It's easy to understand people's revulsion at the racial and ethnic commentary on the newly opened Nixon White House tapes, especially the exchange between Richard Nixon and Henry Kissinger about a hypothetical Soviet holocaust against Jews. As his chief of staff, library director, and legal co-executor, I cringe myself.
That being said, during thousands of hours of conversations with me over a 15-year association, he rarely if ever talked this way. Even as a former president, he devoted most of his time and energy to substance -- articles, books, and speeches, as well as his voracious consumption of and commentary about political and policy news.
Having spent plenty of time with the Nixon tapes, my sense is that their 4,000 hours embody a comparable disproportion between substance and triviality. But today's snarling editorial in the New York Times goes out of its way not to take a balanced view. Again, anger about racism and anti-Semitism is understandable. But I'm sure the Times also realizes that Nixon was a serious person of considerable accomplishment whose legacy of foreign policy innovation and domestic pragmatism can still teach us a lot in our era of terrorist threats from abroad and ideological warfare at home.
But frankly, I really shouldn't be picking on the Times, which has been left a clear field. With the exception of the measured insider's perspective at Maarja Krusten's new NixoNARA, it's astonishing how few people have piped up for 37 since the new tapes were opened. Pleased finally to find some relatively friendly commentary about Nixon on another, unfamiliar blog the other day, I went to the home page and realized it was operated by white nationalists. The Nixon White House aides who have devoted so much effort to trying to block the Nixon library Watergate exhibit in which some of them play starring roles appear to have gone home for Christmas now that the tapes beg for friends and associates to stand up and say, "That's not the totality of the man I knew."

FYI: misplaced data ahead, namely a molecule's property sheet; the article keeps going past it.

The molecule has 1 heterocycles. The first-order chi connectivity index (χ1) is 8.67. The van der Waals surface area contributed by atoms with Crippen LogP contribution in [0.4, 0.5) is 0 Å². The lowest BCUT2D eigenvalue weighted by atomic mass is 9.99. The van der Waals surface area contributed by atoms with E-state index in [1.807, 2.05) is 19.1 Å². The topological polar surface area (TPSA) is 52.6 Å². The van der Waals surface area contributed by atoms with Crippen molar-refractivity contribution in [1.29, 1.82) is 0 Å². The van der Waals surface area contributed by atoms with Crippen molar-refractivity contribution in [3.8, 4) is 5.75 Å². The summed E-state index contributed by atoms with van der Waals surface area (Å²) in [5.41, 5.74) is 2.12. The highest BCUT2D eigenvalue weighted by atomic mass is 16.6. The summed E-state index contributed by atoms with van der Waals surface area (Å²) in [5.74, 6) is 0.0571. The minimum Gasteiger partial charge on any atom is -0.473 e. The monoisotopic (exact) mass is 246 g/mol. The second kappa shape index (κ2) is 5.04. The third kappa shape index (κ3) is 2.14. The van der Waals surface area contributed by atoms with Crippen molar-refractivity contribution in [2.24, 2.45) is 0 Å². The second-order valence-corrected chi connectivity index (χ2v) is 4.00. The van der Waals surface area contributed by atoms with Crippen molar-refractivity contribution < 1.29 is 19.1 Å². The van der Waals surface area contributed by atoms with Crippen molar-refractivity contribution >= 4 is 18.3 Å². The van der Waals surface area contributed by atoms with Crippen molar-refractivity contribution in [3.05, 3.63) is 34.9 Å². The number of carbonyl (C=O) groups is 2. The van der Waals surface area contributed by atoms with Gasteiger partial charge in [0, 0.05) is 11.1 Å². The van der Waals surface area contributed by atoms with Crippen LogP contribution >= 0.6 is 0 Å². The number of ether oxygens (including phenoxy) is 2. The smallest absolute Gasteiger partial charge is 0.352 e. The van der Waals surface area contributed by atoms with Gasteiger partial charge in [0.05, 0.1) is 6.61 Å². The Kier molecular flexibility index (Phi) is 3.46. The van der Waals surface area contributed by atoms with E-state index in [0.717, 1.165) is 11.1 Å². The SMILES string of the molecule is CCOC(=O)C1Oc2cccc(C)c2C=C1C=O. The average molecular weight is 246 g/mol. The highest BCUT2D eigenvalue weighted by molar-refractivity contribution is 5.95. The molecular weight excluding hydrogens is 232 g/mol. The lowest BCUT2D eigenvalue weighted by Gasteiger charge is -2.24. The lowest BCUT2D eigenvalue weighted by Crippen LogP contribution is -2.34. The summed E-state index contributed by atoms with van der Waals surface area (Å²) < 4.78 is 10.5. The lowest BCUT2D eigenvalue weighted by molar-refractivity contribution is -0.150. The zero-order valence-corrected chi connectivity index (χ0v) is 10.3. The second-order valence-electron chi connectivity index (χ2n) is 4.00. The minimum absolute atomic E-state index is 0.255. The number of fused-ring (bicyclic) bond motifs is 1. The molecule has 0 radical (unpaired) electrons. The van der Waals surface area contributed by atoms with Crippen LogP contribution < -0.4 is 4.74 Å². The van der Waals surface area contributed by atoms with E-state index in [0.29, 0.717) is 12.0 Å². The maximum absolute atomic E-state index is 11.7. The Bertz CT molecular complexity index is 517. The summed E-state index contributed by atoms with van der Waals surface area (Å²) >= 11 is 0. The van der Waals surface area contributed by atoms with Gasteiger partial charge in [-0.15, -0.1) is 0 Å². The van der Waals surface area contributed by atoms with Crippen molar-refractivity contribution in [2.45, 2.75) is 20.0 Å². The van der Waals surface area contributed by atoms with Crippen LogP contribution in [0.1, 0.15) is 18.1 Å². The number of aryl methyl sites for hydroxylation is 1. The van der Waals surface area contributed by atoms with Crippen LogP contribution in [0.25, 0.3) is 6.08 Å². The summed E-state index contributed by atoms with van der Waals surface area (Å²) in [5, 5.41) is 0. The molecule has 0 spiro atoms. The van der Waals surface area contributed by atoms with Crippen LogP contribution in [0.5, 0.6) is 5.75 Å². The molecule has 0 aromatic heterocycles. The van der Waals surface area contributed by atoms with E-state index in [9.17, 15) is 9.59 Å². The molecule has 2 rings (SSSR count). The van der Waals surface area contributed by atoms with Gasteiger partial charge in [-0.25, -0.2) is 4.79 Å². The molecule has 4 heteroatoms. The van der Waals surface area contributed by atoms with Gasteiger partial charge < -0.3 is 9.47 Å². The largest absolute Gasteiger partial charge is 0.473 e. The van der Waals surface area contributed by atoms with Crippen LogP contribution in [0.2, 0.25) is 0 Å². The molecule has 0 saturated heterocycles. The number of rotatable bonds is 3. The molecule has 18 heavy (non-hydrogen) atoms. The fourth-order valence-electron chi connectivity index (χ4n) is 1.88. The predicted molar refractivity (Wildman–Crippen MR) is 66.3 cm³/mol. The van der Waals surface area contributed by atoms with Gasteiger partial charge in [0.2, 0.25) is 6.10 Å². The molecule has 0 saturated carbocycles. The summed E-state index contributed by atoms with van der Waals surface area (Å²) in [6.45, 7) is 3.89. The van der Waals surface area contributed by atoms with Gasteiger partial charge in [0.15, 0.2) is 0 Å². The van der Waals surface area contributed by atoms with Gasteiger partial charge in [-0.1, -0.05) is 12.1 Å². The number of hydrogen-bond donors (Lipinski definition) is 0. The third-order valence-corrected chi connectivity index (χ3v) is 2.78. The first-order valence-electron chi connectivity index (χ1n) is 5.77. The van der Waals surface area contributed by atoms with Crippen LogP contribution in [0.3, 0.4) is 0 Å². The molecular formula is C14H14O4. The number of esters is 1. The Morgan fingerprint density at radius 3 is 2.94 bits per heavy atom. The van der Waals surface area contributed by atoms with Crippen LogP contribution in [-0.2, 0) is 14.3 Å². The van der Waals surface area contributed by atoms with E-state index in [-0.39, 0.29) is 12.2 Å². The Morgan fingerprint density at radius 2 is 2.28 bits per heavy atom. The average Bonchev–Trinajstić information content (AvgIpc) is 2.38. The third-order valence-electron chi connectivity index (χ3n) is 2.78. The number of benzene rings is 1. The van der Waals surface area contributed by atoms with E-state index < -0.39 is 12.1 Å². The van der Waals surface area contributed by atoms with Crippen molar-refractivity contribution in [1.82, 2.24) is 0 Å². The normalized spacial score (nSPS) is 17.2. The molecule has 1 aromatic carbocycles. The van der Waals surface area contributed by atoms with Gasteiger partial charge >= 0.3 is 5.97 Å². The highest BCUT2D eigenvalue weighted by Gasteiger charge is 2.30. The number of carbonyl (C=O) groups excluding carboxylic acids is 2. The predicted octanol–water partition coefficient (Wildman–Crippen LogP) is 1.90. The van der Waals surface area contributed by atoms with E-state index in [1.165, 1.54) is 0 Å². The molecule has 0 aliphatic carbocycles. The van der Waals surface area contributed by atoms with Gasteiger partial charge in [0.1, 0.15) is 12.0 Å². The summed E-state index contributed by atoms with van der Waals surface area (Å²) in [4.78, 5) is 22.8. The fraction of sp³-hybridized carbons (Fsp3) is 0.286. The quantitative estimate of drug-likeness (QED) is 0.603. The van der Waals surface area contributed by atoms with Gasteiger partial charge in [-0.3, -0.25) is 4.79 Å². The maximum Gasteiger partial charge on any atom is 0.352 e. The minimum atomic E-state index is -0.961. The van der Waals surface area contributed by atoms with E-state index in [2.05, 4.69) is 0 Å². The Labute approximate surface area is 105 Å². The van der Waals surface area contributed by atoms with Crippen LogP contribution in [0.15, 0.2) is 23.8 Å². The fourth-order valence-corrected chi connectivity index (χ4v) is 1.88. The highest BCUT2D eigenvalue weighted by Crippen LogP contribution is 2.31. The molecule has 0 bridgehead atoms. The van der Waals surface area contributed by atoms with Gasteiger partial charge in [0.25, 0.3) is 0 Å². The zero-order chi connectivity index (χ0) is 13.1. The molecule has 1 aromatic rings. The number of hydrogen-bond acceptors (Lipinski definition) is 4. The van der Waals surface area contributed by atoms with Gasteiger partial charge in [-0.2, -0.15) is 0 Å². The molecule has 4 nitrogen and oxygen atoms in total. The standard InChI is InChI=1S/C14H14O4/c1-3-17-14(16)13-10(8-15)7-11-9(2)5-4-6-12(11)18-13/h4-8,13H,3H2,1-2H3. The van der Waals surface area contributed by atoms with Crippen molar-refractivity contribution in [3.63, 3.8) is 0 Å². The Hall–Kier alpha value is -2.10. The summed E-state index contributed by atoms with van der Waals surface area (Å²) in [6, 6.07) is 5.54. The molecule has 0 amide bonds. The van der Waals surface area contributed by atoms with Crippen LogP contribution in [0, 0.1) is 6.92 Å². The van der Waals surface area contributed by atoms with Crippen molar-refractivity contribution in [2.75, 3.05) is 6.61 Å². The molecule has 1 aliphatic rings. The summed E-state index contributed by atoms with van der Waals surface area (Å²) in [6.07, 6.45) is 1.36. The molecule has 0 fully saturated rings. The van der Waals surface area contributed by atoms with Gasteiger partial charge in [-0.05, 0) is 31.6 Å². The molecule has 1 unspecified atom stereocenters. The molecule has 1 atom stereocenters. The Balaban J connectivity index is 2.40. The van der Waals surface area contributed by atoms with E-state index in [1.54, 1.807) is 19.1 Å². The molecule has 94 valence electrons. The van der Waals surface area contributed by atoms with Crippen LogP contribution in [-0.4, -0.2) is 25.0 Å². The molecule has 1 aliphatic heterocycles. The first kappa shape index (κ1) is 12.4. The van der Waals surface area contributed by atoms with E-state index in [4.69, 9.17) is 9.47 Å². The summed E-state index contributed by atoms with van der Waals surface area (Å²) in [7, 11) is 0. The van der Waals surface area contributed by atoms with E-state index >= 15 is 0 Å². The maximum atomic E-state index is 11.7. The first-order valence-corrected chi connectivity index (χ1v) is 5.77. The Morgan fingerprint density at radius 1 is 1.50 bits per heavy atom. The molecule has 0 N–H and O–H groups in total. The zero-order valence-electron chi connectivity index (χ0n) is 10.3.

One Nixon family member who was especially prone to defeatism repeatedly expressed a fear to me that Nixon's reputation would never recover from the rancor of his times and racism on the tapes. With each new records opening, I can see why someone could feel that way. The Times notes the devastating irony of tapes Nixon thought would cement his reputation instead having the effect of cement wingtips, dragging his historical standing further down. Having helped negotiate a three-party settlement that envisioned all the tapes being opened by 2000, I regret that the National Archives has taken this long to open the whole collection. The library now says it will take until 2012. Scholars used to blame us Nixonites for holding up the tapes. But we waved the white flag in 1996. Why will historians have had to wait at least more 16 years?
And yet all is not lost. The Nixon Center in Washington continues to promote Nixon's living principles of enlightened national interest as the foundation of the U.S.'s role in a changing world. Not only the thousands of hours of opened tapes but all the records are finally housed or available at the Nixon library -- the richest presidential collection about one of the most momentous eras in modern history. Thanks to my elder daughter Valerie, last Monday I had dinner with a young scholar from Italy who's studying relations between the U.S. and Brazil during 1971-73. She said there were four other readers working at the library last week alone.
If Nixon were still here and I could call to buck him up, I'd actually be the first to mention the Jews. I'd remind him that they wandered in the wilderness for at least 40 years. I'd say, "Mr. President, you've still got a shot at the promised land. All you need is a few historians and biographers who are willing to take the sweet with the bitter. Just one good book from an independent voice: Manna from heaven."